Gardenias are evergreen shrubs that feature glossy, deep green leaves and large white or yellow rose-like flowers.
Dwarf varieties of gardenia are excellent as a low border in your garden bed or as a scented groundcover as they grow from 30cm to 60cm tall. However, if you're looking for real impact in your garden, some gardenia varieties grow up to 2m tall with flowers over 10cm in diameter.
Gardenias love a well-drained, humus-rich, acidic soil in a sunny or partly shaded position. Although gardenias can tolerate dry conditions, you should be watering them weekly, and even more in extreme heat. Just be careful not to overwater them as this can cause other problems.
Choose a fertiliser for acid-loving plants for your gardenias, and spread it in spring or summer for best results. If you want to spread mulch around your gardenias, go for a woodchip or sawdust variety. This will also add acid to your soil to help growth.
There's a range of garden pests that can affect gardenia blooms. Aphids can be a problem as they suck fluid from the plant and stunt its growth. If you can see them underneath the leaves, spray with an insecticide. You can also spray for mealybug and scale as well. If you notice that the buds are falling to the ground, this may be a sign of weevils or leaf hoppers, which can also be sprayed.
If your leaves are yellow, especially in spring, it could mean your gardenia is lacking water. Give it a good dose of fertiliser and a healthy water over a few days and the leaves should start to turn back to a glossy green.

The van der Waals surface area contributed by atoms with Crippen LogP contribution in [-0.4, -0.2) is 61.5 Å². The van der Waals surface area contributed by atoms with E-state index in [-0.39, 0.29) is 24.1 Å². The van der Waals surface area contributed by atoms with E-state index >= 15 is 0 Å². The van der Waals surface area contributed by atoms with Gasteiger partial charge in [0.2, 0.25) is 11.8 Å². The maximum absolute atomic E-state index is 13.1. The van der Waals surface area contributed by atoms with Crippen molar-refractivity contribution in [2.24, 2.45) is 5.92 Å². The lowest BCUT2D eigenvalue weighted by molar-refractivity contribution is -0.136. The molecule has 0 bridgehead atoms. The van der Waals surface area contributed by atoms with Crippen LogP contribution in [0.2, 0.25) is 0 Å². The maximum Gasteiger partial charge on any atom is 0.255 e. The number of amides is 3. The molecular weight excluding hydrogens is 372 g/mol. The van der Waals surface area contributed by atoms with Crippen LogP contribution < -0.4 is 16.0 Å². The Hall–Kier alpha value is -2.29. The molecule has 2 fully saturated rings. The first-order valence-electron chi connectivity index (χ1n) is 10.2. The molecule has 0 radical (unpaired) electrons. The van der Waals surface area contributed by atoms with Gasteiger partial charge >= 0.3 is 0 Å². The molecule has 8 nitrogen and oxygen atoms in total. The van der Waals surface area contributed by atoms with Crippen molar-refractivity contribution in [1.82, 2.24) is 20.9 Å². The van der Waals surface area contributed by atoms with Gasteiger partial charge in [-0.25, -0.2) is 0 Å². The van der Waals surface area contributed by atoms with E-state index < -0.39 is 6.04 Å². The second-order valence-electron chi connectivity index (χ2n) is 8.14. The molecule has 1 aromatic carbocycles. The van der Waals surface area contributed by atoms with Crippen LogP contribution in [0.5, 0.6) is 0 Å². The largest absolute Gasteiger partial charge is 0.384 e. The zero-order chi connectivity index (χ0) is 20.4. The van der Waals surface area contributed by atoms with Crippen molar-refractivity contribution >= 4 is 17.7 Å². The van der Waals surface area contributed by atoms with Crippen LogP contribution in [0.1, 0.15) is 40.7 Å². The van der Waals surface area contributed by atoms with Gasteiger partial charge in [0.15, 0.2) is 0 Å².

There are also a few diseases that affect gardenias. Root rot is common in gardenias with poorly drained soil. This can cause the plant to yellow. You can save the plant by digging it up and pruning away damaged roots and then re-plant it in a spot with better drainage. Powdery mildew can occur when air circulation is poor around the plant. It will cause a white, fuzzy or powdery coating on the leaves and affect new growth. A good prune to thin out the plant will help solve this.
Pruning isn't essential for gardenias but it will help you retain their shape. It is best to prune your gardenias right after their summer blooms fade. You can then cut back the older wood without damaging the newer buds that are developing.
Propagating gardenias with cuttings is an easy and cost-effective way to expand your garden. Start by making a 12cm cutting from the tip of a branch. Then fill a pot with some potting soil and sand and dampen the mix. Dip the end of the clipping into a rooting hormone. Make a hole in the soil with your finger, place the cutting in the hole and cover it back up. Then place the pot in a bright spot to get plenty of sunlight and make sure the soil stays damp. This should take 4–8 weeks for the plant to root.
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